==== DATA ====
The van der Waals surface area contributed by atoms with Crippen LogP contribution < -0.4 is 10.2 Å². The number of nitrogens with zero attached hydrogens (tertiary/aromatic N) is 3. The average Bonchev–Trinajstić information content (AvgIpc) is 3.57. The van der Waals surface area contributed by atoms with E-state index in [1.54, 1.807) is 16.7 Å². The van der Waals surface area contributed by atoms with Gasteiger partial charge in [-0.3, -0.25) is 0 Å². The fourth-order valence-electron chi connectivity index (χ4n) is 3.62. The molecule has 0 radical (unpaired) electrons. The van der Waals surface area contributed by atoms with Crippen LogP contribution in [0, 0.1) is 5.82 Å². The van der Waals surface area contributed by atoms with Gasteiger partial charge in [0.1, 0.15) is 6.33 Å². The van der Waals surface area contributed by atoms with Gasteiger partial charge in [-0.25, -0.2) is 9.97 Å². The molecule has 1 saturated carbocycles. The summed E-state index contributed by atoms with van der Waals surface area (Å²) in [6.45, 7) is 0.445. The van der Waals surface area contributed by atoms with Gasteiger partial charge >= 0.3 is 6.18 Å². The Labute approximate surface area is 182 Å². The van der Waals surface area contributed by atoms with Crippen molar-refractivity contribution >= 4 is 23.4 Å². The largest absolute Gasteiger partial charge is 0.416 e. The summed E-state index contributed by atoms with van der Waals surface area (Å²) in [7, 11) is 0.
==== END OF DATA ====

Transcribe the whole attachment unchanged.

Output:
The van der Waals surface area contributed by atoms with Crippen LogP contribution < -0.4 is 10.2 Å². The number of nitrogens with zero attached hydrogens (tertiary/aromatic N) is 3. The average Bonchev–Trinajstić information content (AvgIpc) is 3.57. The van der Waals surface area contributed by atoms with E-state index in [1.54, 1.807) is 16.7 Å². The van der Waals surface area contributed by atoms with Gasteiger partial charge in [-0.3, -0.25) is 0 Å². The fourth-order valence-electron chi connectivity index (χ4n) is 3.62. The molecule has 0 radical (unpaired) electrons. The van der Waals surface area contributed by atoms with Crippen LogP contribution in [0, 0.1) is 5.82 Å². The van der Waals surface area contributed by atoms with Gasteiger partial charge in [0.1, 0.15) is 6.33 Å². The van der Waals surface area contributed by atoms with Gasteiger partial charge in [-0.25, -0.2) is 9.97 Å². The molecule has 1 saturated carbocycles. The summed E-state index contributed by atoms with van der Waals surface area (Å²) in [6.45, 7) is 0.445. The van der Waals surface area contributed by atoms with Gasteiger partial charge >= 0.3 is 6.18 Å². The Labute approximate surface area is 182 Å². The van der Waals surface area contributed by atoms with Crippen molar-refractivity contribution >= 4 is 23.4 Å². The largest absolute Gasteiger partial charge is 0.416 e. The summed E-state index contributed by atoms with van der Waals surface area (Å²) in [7, 11) is 0.